Three candidates will vie to fill the seat on the Kenai Peninsula Borough assembly representing District 7, which includes Kasilof, Clam Gulch, Ninilchik and Happy Valley.
The incumbent, Brent Johnson, will be term-limited out of the seat this fall. Paul Fischer, a former borough assembly member, Bill Holt, a current school board member, and Debbie Cary, a Ninilchik business owner, want to step in to replace him.
Fischer served on the assembly in the early 1980s, in the Legislature from 1982-1992 and again on the assembly from 1994-2010. The Kasilof resident said he is concerned about a number of issues currently before the assembly, including the issue of the invocation, taxes, governance of the hospitals and school funding. One of the biggest challenges is balancing the borough’s budget in the face of the state’s remaining $3.2 billion budget gap. As an assembly member, he said he would work to manage the budget by finding efficiencies and trimming wherever possible, such as on the assembly’s own health care allowance.
“If we show the people these little things we’re going to do, (we show them) we are serious as an assembly, even on a lower level,” he said.
Holt, a Kenai Peninsula Borough School District Board of Education member for the past eight years, works as a commercial fisherman in the summers and manages the Tsalteshi Trail system just outside Soldotna. With a background in education funding, Holt said he finds himself getting more and more interested in borough issues and thinks the school board is a good segue to the borough assembly. The state’s fiscal crunch will play out in a variety of ways in the school district and the borough, and Holt emphasized finding efficiencies and balancing both cuts and new revenue to ensure that Kenai Peninsula residents still receive essential services without large tax increases.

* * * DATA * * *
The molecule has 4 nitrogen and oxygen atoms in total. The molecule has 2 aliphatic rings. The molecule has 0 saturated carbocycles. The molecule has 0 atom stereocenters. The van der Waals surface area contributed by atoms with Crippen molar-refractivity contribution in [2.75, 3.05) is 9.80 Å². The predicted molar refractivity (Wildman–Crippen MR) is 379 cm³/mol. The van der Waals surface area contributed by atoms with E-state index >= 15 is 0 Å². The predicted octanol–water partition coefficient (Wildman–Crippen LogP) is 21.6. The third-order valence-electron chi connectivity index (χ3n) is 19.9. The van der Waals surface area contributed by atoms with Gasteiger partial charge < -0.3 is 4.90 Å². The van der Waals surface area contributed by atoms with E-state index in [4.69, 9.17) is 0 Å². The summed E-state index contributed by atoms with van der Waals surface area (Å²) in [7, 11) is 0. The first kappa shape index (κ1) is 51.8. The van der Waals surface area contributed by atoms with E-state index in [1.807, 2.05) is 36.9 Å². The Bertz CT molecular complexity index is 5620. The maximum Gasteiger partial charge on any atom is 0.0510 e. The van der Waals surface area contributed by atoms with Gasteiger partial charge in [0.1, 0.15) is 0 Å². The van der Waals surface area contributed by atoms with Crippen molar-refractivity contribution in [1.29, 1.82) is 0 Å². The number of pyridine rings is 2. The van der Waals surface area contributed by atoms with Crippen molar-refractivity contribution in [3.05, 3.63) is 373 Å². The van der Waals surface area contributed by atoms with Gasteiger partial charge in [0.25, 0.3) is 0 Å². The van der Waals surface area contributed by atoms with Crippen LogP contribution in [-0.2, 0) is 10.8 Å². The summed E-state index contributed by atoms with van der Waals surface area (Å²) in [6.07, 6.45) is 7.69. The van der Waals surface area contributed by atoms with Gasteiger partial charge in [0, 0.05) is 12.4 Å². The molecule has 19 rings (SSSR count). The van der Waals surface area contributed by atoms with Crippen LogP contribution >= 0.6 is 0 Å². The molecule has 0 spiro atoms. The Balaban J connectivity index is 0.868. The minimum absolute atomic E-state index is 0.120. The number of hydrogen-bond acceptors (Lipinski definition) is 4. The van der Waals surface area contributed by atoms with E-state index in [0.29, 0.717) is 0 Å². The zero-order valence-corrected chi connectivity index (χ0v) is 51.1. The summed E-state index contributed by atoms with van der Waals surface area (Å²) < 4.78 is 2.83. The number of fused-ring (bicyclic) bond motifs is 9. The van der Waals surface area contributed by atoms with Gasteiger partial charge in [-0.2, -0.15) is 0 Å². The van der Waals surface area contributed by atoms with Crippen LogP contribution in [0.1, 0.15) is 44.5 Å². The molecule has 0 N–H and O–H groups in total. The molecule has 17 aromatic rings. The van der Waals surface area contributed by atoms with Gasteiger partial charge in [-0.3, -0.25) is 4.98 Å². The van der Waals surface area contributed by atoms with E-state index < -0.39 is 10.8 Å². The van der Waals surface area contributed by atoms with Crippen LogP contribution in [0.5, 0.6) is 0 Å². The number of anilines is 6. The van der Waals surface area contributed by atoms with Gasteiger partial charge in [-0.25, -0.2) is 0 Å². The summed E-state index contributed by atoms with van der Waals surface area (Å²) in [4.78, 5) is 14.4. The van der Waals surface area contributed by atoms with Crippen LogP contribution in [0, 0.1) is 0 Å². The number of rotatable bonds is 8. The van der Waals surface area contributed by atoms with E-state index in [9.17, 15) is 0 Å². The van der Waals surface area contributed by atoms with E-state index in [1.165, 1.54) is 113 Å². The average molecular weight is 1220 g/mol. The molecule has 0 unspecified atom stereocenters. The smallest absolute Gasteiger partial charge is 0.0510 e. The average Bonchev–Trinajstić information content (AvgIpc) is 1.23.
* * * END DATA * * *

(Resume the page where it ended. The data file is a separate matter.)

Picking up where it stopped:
“I think we need to be super frugal, look at places where we can cut and get by without quite the same level of services,” Holt said. “As we go ahead, we’re going to have the need for revenue.”
For Cary, who co-owns the Inlet View Restaurant and Bar in Ninilchik, this will be her first foray into politics. A longtime volunteer teacher at the Ninilchik School, she said education funding is one of her major concerns and the borough should continue to fund education as much as possible while the school district should find efficiencies where it can. To save funds at the borough level, she said she thought the borough could consolidate some positions as people retire and find efficiencies.
“I do think we need to look at the jobs and the job descriptions,” Cary said. “If there’s areas to consolidate, then hopefully through retirement … then some of those jobs can be absorbed within the administration itself. I know that it’s a slow-moving process.”
Kenai Peninsula voters will decide on two taxation measures on the ballot this fall — Proposition 3 asks whether the borough should raise the cap on taxable sales from $500 to $1,000, and Proposition 4 asks whether the borough should reduce its optional portion of the senior property tax exemption over a period of years, dropping it to a total of $200,000 available to seniors after 2024.
Fischer said he supported raising the sales tax cap but opposed reducing the senior property tax exemption. There is no assurance the state will maintain its $150,000 mandatory exemption, so if that is reduced, seniors will be hit hard, he said.
“That’s an area you can cut,” he said. “…Now it’s getting to the point where the state doesn’t have any money.”
Holt said he saw the reduction as reasonable because the population of the peninsula is aging, and as demographics shift, the burden of taxation will increasingly fall on young people.
“It’s really easy to say we need to do this for the seniors, but by doing that, we’re shifting the tax burden to someone else,” he said.
Cary said she recognized the difficulty of the decision, particularly on the senior tax exemption, and was glad it was going to a public vote. She said at a forum for the borough assembly candidates on Sept. 21 that she supported the sales tax cap increase because it would put off the need to increase the base sales tax rate.
The state legalized commercial marijuana through a public vote, setting in motion a whir of activity to regulate and license commercial marijuana ventures. Several Kenai Peninsula residents have jumped on the chance, applying for licenses and setting up their businesses, several of the largest of which are located in District 7, in Kasilof.